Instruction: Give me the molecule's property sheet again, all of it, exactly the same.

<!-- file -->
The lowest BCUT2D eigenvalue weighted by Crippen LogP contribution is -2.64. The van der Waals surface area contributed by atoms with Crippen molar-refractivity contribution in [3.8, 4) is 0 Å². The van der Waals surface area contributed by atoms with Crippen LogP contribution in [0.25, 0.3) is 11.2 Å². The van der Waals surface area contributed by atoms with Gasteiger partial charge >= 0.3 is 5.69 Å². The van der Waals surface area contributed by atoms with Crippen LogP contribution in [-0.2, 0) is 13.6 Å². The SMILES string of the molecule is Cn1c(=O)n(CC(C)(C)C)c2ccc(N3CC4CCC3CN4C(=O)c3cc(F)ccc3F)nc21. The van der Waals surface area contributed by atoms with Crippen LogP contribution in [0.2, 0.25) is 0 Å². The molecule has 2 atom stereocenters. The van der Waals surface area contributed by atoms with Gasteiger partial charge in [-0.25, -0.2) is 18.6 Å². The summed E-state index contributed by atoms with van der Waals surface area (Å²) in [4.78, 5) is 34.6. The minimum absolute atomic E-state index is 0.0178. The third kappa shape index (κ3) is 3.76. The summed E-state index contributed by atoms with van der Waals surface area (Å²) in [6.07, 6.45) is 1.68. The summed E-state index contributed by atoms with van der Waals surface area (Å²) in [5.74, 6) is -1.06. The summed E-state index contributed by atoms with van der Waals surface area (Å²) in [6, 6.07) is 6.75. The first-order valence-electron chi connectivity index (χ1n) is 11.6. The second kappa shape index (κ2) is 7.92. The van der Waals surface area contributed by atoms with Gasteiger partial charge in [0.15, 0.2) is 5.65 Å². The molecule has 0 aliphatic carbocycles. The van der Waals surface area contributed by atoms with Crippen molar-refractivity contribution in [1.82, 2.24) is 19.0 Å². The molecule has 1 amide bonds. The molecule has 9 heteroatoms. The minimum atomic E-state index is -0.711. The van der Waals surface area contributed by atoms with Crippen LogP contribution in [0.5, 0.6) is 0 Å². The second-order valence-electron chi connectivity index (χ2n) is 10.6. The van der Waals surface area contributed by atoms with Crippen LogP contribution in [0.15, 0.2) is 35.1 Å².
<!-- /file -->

The lowest BCUT2D eigenvalue weighted by Crippen LogP contribution is -2.64. The van der Waals surface area contributed by atoms with Crippen molar-refractivity contribution in [3.8, 4) is 0 Å². The van der Waals surface area contributed by atoms with Crippen LogP contribution in [0.25, 0.3) is 11.2 Å². The van der Waals surface area contributed by atoms with Gasteiger partial charge >= 0.3 is 5.69 Å². The van der Waals surface area contributed by atoms with Crippen LogP contribution in [-0.2, 0) is 13.6 Å². The SMILES string of the molecule is Cn1c(=O)n(CC(C)(C)C)c2ccc(N3CC4CCC3CN4C(=O)c3cc(F)ccc3F)nc21. The van der Waals surface area contributed by atoms with Crippen LogP contribution in [0.2, 0.25) is 0 Å². The molecule has 2 atom stereocenters. The van der Waals surface area contributed by atoms with Gasteiger partial charge in [-0.25, -0.2) is 18.6 Å². The summed E-state index contributed by atoms with van der Waals surface area (Å²) in [4.78, 5) is 34.6. The minimum absolute atomic E-state index is 0.0178. The third kappa shape index (κ3) is 3.76. The summed E-state index contributed by atoms with van der Waals surface area (Å²) in [6.07, 6.45) is 1.68. The summed E-state index contributed by atoms with van der Waals surface area (Å²) in [5.74, 6) is -1.06. The summed E-state index contributed by atoms with van der Waals surface area (Å²) in [6, 6.07) is 6.75. The first-order valence-electron chi connectivity index (χ1n) is 11.6. The second kappa shape index (κ2) is 7.92. The van der Waals surface area contributed by atoms with Gasteiger partial charge in [0.15, 0.2) is 5.65 Å². The molecule has 0 aliphatic carbocycles. The van der Waals surface area contributed by atoms with Crippen molar-refractivity contribution in [1.82, 2.24) is 19.0 Å². The molecule has 1 amide bonds. The molecule has 9 heteroatoms. The minimum atomic E-state index is -0.711. The van der Waals surface area contributed by atoms with Crippen LogP contribution in [0.5, 0.6) is 0 Å². The second-order valence-electron chi connectivity index (χ2n) is 10.6. The van der Waals surface area contributed by atoms with Crippen LogP contribution in [0.15, 0.2) is 35.1 Å².